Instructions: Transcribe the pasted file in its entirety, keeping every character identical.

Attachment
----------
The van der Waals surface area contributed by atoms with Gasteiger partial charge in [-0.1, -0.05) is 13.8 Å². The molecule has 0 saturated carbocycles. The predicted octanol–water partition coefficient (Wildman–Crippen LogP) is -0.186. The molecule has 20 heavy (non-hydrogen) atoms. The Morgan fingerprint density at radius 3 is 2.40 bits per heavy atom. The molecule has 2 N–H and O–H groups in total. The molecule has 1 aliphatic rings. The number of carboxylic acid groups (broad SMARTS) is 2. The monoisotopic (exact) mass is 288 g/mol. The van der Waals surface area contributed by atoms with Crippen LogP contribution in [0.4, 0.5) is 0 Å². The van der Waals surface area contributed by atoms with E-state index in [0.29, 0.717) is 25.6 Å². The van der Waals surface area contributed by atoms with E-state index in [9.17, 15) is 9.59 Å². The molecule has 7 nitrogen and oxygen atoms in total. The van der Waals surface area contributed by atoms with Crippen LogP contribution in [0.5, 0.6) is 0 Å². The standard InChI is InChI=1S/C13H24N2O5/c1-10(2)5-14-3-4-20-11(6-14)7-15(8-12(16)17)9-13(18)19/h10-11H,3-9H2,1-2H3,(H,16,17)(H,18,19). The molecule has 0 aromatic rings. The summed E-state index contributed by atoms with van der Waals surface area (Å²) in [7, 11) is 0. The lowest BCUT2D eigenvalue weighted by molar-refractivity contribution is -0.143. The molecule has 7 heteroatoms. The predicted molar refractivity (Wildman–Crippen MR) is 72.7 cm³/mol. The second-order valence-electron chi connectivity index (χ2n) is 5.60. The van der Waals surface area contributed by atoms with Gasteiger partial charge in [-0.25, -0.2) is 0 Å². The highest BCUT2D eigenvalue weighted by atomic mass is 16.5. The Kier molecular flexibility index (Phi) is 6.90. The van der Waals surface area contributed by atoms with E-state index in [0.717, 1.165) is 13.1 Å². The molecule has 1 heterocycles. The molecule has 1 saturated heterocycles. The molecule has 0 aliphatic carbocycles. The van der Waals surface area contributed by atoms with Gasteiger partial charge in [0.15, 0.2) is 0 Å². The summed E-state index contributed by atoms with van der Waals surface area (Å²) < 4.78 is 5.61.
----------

The van der Waals surface area contributed by atoms with Gasteiger partial charge in [-0.1, -0.05) is 13.8 Å². The molecule has 0 saturated carbocycles. The predicted octanol–water partition coefficient (Wildman–Crippen LogP) is -0.186. The molecule has 20 heavy (non-hydrogen) atoms. The Morgan fingerprint density at radius 3 is 2.40 bits per heavy atom. The molecule has 2 N–H and O–H groups in total. The molecule has 1 aliphatic rings. The number of carboxylic acid groups (broad SMARTS) is 2. The monoisotopic (exact) mass is 288 g/mol. The van der Waals surface area contributed by atoms with Crippen LogP contribution in [0.4, 0.5) is 0 Å². The van der Waals surface area contributed by atoms with E-state index in [0.29, 0.717) is 25.6 Å². The van der Waals surface area contributed by atoms with E-state index in [9.17, 15) is 9.59 Å². The molecule has 7 nitrogen and oxygen atoms in total. The van der Waals surface area contributed by atoms with Crippen LogP contribution in [0.5, 0.6) is 0 Å². The standard InChI is InChI=1S/C13H24N2O5/c1-10(2)5-14-3-4-20-11(6-14)7-15(8-12(16)17)9-13(18)19/h10-11H,3-9H2,1-2H3,(H,16,17)(H,18,19). The molecule has 0 aromatic rings. The summed E-state index contributed by atoms with van der Waals surface area (Å²) in [7, 11) is 0. The lowest BCUT2D eigenvalue weighted by molar-refractivity contribution is -0.143. The molecule has 7 heteroatoms. The predicted molar refractivity (Wildman–Crippen MR) is 72.7 cm³/mol. The second-order valence-electron chi connectivity index (χ2n) is 5.60. The van der Waals surface area contributed by atoms with Gasteiger partial charge in [-0.25, -0.2) is 0 Å². The highest BCUT2D eigenvalue weighted by atomic mass is 16.5. The Kier molecular flexibility index (Phi) is 6.90. The van der Waals surface area contributed by atoms with E-state index in [0.717, 1.165) is 13.1 Å². The molecule has 1 heterocycles. The molecule has 1 saturated heterocycles. The molecule has 0 aliphatic carbocycles. The van der Waals surface area contributed by atoms with Gasteiger partial charge in [0.15, 0.2) is 0 Å². The summed E-state index contributed by atoms with van der Waals surface area (Å²) < 4.78 is 5.61.